NAPLES, Fla. - Winter visitors have arrived early, and they’re snapping up homes, particularly along the beach.
The latest monthly report by the Naples Area Board of Realtors showed overall existing home prices in Collier County, excluding Marco Island, rose 8.2 percent in October from the same month a year earlier, to a median of $265,000.
That’s down from its recent double-digit growth rate, because many more new homes are entering the market, said David Cobb, South Florida regional director of research group MetroStudy.
“Builders are picking up the pace,” he said.
But the supply of newly constructed homes hasn’t been enough to dampen sales of existing ones.
NABOR said closed sales rose 5.8 percent to 707 in October year-over-year, while pending sales were up 8.6 percent to 911.
Real estate broker Phil Wood, president of John R. Wood Properties in Naples, said most of the sales are being made to seasonal visitors, who are arriving earlier than usual this year.
But he said they are coming from the Northeast instead of the Midwest, which is the region’s traditional feeder market of vacation homebuyers and retirees.
That’s helped bolster prices because sellers in the Northeast have higher-priced homes and so have more equity to spend on a Naples-area property.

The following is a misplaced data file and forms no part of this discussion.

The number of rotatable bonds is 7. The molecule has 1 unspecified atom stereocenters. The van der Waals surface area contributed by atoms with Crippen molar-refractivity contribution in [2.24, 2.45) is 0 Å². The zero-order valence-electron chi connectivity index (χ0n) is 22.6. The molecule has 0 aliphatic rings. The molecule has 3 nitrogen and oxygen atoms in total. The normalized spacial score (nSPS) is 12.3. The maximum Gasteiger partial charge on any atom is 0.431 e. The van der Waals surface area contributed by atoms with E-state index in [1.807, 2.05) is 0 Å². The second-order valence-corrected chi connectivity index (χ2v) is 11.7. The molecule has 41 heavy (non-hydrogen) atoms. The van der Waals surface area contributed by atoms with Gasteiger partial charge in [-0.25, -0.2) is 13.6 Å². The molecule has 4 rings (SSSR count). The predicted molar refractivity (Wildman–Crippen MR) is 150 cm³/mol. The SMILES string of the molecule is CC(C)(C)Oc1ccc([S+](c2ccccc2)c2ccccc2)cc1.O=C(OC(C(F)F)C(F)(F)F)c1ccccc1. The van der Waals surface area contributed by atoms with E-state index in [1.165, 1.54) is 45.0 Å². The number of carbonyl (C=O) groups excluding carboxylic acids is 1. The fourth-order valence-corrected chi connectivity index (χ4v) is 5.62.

“It’s not just the weather that’s driving Northeasterners here,” he said. “They’re fed up with higher taxes and the cost of living.”
Demand was strongest along the beach. Overall, sales in this area, which spans the 34102, 34103 and 34108 ZIP codes, rose 40 percent in October from the same month the year before.
Kathy Zorn, broker and owner of Florida Home Realty in Naples, said demand was particularly strong in some of the older and more expensive beach neighborhoods such as the Moorings, Park Shore and Port Royal.
“People are picking up older houses and tearing them down,” she said.
Meanwhile, NABOR said 3,939 resale properties were on the market in October, a 10 percent decline from a year earlier.
But the drop was almost entirely in the supply of condominiums, which fell 19 percent, to 1,811, in October from the year before. For the same period, single-family home inventory was flat.
Demand is highest for the least expensive condos, Wood said. Condo prices haven’t increased at as quick a pace as single-family homes, he added, which makes them more affordable to workforce buyers who are competing with out-of-towners.
But both homes and condos continue to move fast, said NABOR president Pat Pitocchi. Overall, average days on the market dropped to 73 in October from 107 a year earlier, a whopping 32 percent decline.
“The housing market is trending up, and people are feeling better about their finances,” she said. “That’s when urgency kicks in.”